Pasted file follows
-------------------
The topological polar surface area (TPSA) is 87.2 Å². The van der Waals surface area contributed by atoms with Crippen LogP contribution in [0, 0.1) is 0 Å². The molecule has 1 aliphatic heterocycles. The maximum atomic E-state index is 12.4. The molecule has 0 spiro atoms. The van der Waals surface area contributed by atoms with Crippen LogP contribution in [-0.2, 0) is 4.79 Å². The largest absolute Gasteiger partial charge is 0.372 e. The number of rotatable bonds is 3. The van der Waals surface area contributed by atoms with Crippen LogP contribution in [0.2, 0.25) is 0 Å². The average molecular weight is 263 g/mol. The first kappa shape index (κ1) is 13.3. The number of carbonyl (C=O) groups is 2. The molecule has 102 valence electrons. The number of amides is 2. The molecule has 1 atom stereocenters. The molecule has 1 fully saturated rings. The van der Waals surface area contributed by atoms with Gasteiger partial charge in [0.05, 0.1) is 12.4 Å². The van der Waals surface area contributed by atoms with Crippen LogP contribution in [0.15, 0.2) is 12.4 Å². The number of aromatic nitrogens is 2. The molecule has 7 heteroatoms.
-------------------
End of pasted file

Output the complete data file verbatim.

The topological polar surface area (TPSA) is 87.2 Å². The van der Waals surface area contributed by atoms with Crippen LogP contribution in [0, 0.1) is 0 Å². The molecule has 1 aliphatic heterocycles. The maximum atomic E-state index is 12.4. The molecule has 0 spiro atoms. The van der Waals surface area contributed by atoms with Crippen LogP contribution in [-0.2, 0) is 4.79 Å². The largest absolute Gasteiger partial charge is 0.372 e. The number of rotatable bonds is 3. The van der Waals surface area contributed by atoms with Crippen LogP contribution in [0.2, 0.25) is 0 Å². The average molecular weight is 263 g/mol. The first kappa shape index (κ1) is 13.3. The number of carbonyl (C=O) groups is 2. The molecule has 102 valence electrons. The number of amides is 2. The molecule has 1 atom stereocenters. The molecule has 1 fully saturated rings. The van der Waals surface area contributed by atoms with Gasteiger partial charge in [0.05, 0.1) is 12.4 Å². The van der Waals surface area contributed by atoms with Crippen LogP contribution in [0.15, 0.2) is 12.4 Å². The number of aromatic nitrogens is 2. The molecule has 7 heteroatoms.